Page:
“Posing the question” only works if we have human case studies. Otherwise, there is no question to pose.[/quote]

That doesn’t follow. If you already have human case studies, the question must have already been posed.


#10

[quote]TigerTime wrote:

[quote]Professor X wrote:

[quote]TigerTime wrote:

[quote]Professor X wrote:
I’m sorry, are you guys thinking that because this was seen in rams that humans need to start taking it?

What is the point of this thread? You can find tons of studies about just about anything. It doesn’t mean humans should use the info as having direct correlation and effect across species like this.[/quote]

To be fair, he isn’t saying it WILL work, he’s just posing the question.[/quote]

I understand exactly what he is doing and his comments along with the comments of a few others imply a fundamental misstep in the comprehension of how scientific studies even work.

This is an animal study. Regardless of what the outcome is, you don’t take a biologic animal study like this and immediately apply it to humans.

“Posing the question” only works if we have human case studies. Otherwise, there is no question to pose.[/quote]

That doesn’t follow. If you already have human case studies, the question must have already been posed. [/quote]

???

His question is irrelevant unless you or someone here is about to conduct a study on humans. Get it?

Some of us actually went to school for this. I’m just trying to help YOU out.


#11

[quote]Professor X wrote:

[quote]TigerTime wrote:

[quote]Professor X wrote:

[quote]TigerTime wrote:

[quote]Professor X wrote:
I’m sorry, are you guys thinking that because this was seen in rams that humans need to start taking it?

What is the point of this thread? You can find tons of studies about just about anything. It doesn’t mean humans should use the info as having direct correlation and effect across species like this.[/quote]

To be fair, he isn’t saying it WILL work, he’s just posing the question.[/quote]

I understand exactly what he is doing and his comments along with the comments of a few others imply a fundamental misstep in the comprehension of how scientific studies even work.

This is an animal study. Regardless of what the outcome is, you don’t take a biologic animal study like this and immediately apply it to humans.

“Posing the question” only works if we have human case studies. Otherwise, there is no question to pose.[/quote]

That doesn’t follow. If you already have human case studies, the question must have already been posed. [/quote]

???

His question is irrelevant unless you or someone here is about to conduct a study on humans. Get it?

Some of us actually went to school for this. I’m just trying to help YOU out.[/quote]

He’s saying that Lupin has shown to increase ram testicle size, so why not in humans? This seems like a perfectly reasonable question to me. There’s nothing irrelevant about asking simply because he hasn’t found someone already willing to do such a study (in fact he’s asking for help studying this).

Again, he’s not saying it WILL work for us, he’s asking why not for us and if such a study has already been done.


#12

[quote]Professor X wrote:

[quote]TigerTime wrote:

[quote]Professor X wrote:

[quote]TigerTime wrote:

[quote]Professor X wrote:
I’m sorry, are you guys thinking that because this was seen in rams that humans need to start taking it?

What is the point of this thread? You can find tons of studies about just about anything. It doesn’t mean humans should use the info as having direct correlation and effect across species like this.[/quote]

To be fair, he isn’t saying it WILL work, he’s just posing the question.[/quote]

I understand exactly what he is doing and his comments along with the comments of a few others imply a fundamental misstep in the comprehension of how scientific studies even work.

This is an animal study. Regardless of what the outcome is, you don’t take a biologic animal study like this and immediately apply it to humans.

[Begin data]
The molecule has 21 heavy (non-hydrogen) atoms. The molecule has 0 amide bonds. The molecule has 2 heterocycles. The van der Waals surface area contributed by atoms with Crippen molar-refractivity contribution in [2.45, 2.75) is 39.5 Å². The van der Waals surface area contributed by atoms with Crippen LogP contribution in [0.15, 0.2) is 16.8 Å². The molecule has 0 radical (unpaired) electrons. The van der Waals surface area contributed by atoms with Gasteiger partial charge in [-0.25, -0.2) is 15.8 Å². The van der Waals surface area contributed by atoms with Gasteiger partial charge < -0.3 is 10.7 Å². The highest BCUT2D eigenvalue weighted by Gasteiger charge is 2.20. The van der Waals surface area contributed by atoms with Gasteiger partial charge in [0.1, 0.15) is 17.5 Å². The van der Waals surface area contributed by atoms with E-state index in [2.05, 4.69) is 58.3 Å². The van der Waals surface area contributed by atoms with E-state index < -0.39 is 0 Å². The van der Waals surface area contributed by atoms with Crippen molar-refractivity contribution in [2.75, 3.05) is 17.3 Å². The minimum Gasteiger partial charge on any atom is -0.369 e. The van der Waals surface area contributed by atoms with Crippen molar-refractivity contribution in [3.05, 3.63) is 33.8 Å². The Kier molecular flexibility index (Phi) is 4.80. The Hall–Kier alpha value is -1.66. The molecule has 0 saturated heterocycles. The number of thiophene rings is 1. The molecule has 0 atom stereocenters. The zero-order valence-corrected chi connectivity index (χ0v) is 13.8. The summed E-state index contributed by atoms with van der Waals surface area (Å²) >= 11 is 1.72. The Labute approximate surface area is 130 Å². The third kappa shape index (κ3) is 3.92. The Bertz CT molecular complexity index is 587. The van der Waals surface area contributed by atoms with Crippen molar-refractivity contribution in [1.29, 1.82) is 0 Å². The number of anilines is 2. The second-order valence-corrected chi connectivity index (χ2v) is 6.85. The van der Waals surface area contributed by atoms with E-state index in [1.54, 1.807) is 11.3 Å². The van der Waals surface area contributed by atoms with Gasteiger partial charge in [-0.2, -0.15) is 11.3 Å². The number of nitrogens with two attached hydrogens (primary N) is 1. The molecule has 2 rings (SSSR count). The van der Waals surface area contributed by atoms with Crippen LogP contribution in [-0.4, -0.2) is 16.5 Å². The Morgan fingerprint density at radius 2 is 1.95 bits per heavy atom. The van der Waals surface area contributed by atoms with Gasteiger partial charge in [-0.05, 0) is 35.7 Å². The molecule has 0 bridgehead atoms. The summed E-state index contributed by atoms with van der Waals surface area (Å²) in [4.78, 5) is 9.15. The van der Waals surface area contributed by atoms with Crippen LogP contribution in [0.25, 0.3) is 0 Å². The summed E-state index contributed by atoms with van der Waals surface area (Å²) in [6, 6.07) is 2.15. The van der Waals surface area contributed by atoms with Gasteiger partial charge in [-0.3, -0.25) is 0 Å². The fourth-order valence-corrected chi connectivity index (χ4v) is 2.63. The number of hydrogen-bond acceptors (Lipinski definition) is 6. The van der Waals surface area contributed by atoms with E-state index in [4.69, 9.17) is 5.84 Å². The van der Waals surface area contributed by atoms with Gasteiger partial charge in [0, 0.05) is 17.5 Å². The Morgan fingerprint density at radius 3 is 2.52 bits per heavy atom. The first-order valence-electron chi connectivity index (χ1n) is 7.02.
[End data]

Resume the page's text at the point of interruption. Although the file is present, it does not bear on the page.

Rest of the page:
“Posing the question” only works if we have human case studies. Otherwise, there is no question to pose.[/quote]

That doesn’t follow. If you already have human case studies, the question must have already been posed. [/quote]

???

His question is irrelevant unless you or someone here is about to conduct a study on humans. Get it?

Some of us actually went to school for this. I’m just trying to help YOU out.[/quote]

lol so any scientific inquiry in irrelevant unless there is a human trial imminent…right. There’s no question to pose? How about the question, gee I wonder if this can work in humans? Seems like a pretty reasonable question to me

Guys, no more questions unless you’ve previously emailed every research lab in the world to ensure that a human trial is underway already. Let the people who went to school for this stuff handle it…rookies


#13

[quote]relentless2120 wrote:

[quote]Professor X wrote:

[quote]TigerTime wrote:

[quote]Professor X wrote:

[quote]TigerTime wrote:

[quote]Professor X wrote:
I’m sorry, are you guys thinking that because this was seen in rams that humans need to start taking it?

What is the point of this thread? You can find tons of studies about just about anything. It doesn’t mean humans should use the info as having direct correlation and effect across species like this.[/quote]

To be fair, he isn’t saying it WILL work, he’s just posing the question.[/quote]

I understand exactly what he is doing and his comments along with the comments of a few others imply a fundamental misstep in the comprehension of how scientific studies even work.

This is an animal study. Regardless of what the outcome is, you don’t take a biologic animal study like this and immediately apply it to humans.

“Posing the question” only works if we have human case studies. Otherwise, there is no question to pose.[/quote]

That doesn’t follow. If you already have human case studies, the question must have already been posed. [/quote]

???

His question is irrelevant unless you or someone here is about to conduct a study on humans. Get it?

Some of us actually went to school for this. I’m just trying to help YOU out.[/quote]

lol so any scientific inquiry in irrelevant unless there is a human trial imminent…right. There’s no question to pose? How about the question, gee I wonder if this can work in humans? Seems like a pretty reasonable question to me

Guys, no more questions unless you’ve previously emailed every research lab in the world to ensure that a human trial is underway already. Let the people who went to school for this stuff handle it…rookies
[/quote]

Is the point this hard to understand? Are there studies on humans? That is the only relevant question here, not asking random people on the internet if it is possible. Anything is possible. Everything isn’t probable.

This can not be this difficult.

I can go find a study about how caffeine makes the penises of elk grow 2" and asking random people on the net if it is possible for it to apply to humans is still as pointless as this thread unless there are some human studies to discuss.


#14

Also, if I am making the wrong assumption that some believe this translates directly to humans, I apologize, because that is what I am arguing against, not the simple discussion of a study.